In the 1930s, Civil Aviation Authorities (CAAs) established three fundamental categories for airplanes—Restricted, Normal, and Transport—to streamline regulations as the aviation industry expanded. These categories helped tailor rules for certification and operations, addressing the varied safety issues associated with growing aviation demands. While efficient for many aircraft and operations, this classification system required numerous assumptions that didn't always suit every scenario. However, it functioned well for the majority due to the limited range of aircraft technology and designs available at the time.


By the 1970s, the emergence of CAR 3 and Part 23 aircraft began servicing smaller cities, which paved the way for expanding air services into the 1980s, significantly increasing the number of communities served. The divergence in operational needs between normal and transport categories became evident, leading to the development of the commuter category, which blended Part 23 with specific Part 25 requirements. This new category accommodated the unique requirements of aircraft serving in expanded roles, with capacities ranging from 10-19 passengers and up to 19,000 lbs, applying stringent Part 25 standards to critical safety.


However, by the mid-1990s, the commuter market experienced numerous accidents, highlighting limitations in the era's technology, such as outdated navigation equipment, which was primitive compared to today’s standards. Modern Part 23 aircraft are now equipped with advanced navigation systems like moving maps, terrain warning systems, WAAS GPS, and autopilots with precision ILS capabilities, greatly enhancing safety even in smaller community airports with sophisticated approach systems.


The aviation industry is on the brink of a technological revolution that will affect aircraft utility, operations, and training. The nuances of the safety continuum are more crucial than ever in ensuring the safety of these next-generation aircraft. Recognizing these aspects is essential to creating the right risk categories for drones.

Manned Risk Categories Overview

Restricted

The Restricted Category encompasses aircraft engaged in non-traditional operations such as external load carrying for helicopters or firebombing in fixed-wing aircraft. Some modern aircraft designed specifically for such missions, like those used in agriculture, still operate under this category, facing higher operational risks than those in normal operations.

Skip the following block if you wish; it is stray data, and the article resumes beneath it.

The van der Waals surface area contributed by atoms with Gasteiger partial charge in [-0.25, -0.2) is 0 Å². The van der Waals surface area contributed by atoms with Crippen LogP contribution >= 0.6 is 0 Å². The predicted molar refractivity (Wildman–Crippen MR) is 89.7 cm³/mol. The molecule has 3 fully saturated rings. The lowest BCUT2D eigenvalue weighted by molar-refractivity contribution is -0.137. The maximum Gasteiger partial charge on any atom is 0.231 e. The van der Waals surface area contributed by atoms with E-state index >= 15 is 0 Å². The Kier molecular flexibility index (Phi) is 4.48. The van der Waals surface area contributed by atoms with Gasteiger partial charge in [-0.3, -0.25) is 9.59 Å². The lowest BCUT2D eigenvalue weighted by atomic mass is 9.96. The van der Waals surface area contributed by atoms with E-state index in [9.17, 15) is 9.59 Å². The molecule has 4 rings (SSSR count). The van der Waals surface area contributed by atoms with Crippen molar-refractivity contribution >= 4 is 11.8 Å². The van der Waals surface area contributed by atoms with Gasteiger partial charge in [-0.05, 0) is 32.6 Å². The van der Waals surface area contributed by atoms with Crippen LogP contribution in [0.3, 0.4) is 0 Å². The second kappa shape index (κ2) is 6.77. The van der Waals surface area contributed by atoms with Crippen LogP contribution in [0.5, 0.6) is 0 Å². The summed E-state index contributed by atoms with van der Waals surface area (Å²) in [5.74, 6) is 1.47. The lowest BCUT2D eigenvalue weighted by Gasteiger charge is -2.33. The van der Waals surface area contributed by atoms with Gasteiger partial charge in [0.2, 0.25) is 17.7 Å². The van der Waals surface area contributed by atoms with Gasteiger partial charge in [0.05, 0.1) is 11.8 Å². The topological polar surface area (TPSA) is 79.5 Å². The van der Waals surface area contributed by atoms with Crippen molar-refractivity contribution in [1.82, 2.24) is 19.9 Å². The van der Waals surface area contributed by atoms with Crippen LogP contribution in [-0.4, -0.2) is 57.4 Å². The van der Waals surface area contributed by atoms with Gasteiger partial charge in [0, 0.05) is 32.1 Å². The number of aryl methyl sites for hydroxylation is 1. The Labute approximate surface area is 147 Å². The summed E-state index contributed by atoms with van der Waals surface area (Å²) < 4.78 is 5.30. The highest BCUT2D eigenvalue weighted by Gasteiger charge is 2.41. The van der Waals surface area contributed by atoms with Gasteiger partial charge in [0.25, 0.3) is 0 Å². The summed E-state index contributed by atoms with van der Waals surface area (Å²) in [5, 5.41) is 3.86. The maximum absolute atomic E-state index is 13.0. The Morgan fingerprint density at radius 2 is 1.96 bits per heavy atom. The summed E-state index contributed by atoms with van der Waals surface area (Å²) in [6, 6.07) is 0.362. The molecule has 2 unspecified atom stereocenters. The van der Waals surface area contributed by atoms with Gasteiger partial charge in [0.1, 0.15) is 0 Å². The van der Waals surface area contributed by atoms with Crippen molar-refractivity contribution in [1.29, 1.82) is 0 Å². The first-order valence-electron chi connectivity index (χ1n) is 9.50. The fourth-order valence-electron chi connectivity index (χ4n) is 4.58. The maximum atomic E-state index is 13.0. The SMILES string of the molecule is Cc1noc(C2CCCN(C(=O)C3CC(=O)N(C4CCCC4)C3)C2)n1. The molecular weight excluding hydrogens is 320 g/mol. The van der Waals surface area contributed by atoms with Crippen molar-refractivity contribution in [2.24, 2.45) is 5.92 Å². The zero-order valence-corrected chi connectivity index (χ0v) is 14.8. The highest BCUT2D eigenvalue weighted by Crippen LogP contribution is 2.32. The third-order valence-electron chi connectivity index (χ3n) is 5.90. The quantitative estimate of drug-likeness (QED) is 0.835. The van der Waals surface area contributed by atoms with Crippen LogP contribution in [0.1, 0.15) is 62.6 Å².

Normal

Under Part 23/CS 23, the Normal Category is predicated on assumptions suitable for personal, business, and limited commercial use, primarily involving aircraft with simpler gas engine technology and reversible controls. Recent updates to CS 23 and Part 23 facilitate the incorporation of innovations like full-authority flight controls, electric propulsion, and VTOL capabilities, recognizing that historical safety levels may not apply to new technologies and operations. Instead, these rules are designed to adapt and ensure safety effectively across a spectrum of operations, from low to high complexity.

These regulations also accommodate the increasing resemblance of small aircraft operations to those typically seen in high-volume commercial scenarios under Part 121. This evolution calls for a nuanced approach to safety, aligning the certification and operational requirements with the complexity and potential risks of the operations.

Looking forward, the focus on the Normal category, including Light Sport Aircraft (LSA) and Very Light Aircraft (VLA), reflects an understanding that the safety continuum must address a broad range of aircraft types, from drones to large transports, ensuring that each category's specific needs and risks are met with appropriate and effective regulatory measures.

Transport Category

The Transport Category was initially conceptualized to accommodate aircraft such as the DC-3, primarily used for transporting passengers and cargo. These aircraft were designed for commercial service, which typically involves high-volume operations. Given their extensive usage and critical roles, these types of aircraft are subject to very stringent safety standards. They must demonstrate extremely low-risk tolerance and include significant redundancies in their systems, including those involving the pilot and other safety-critical components.

The assumptions underpinning commercial operations influence the certification rules significantly. For instance, the robustness required in the Transport Category reflects the need to ensure the utmost reliability and safety due to the high number of passengers and the variety of operational environments. These stringent requirements differ markedly from those in the Normal Category, which primarily governs Part 91 operations and is tailored for aircraft engaged in less intensive and lower-risk activities. The regulatory framework for the Transport Category is designed to mitigate the increased risks associated with complex operations and larger aircraft, ensuring a higher level of passenger safety and operational integrity.

 

Expanded Discussion on Drones and Transitional Medium between Part 107 and Part 23

Understanding Part 107

Part 107 of the FAA regulations specifically addresses the operation of small unmanned aircraft systems (UAS) weighing less than 55 pounds, primarily for commercial purposes. This regulation simplifies the process for UAS operators to fly legally in the U.S., providing streamlined requirements focused on operational limitations, and operator certification. The primary emphasis under Part 107 is operational safety without the extensive certification processes required for manned aircraft, recognizing the lower risk posed by small drones than larger, manned aircraft.

The Gap between Part 107 and Part 23

As UAS technology advances and its applications expand into areas traditionally occupied by larger aircraft, a regulatory gap between Part 107 and Part 23 has become evident. Currently addressed by Durability and Reliability Type Certification and Criteria for Making Determination under Exemption 44807, these measures fall short of fully covering the necessary risk profiles and categories. This gap affects operations and aircraft that exceed Part 107 limitations but do not require the full rigor of Part 23 standards, such as larger drones for cargo delivery or passenger transport.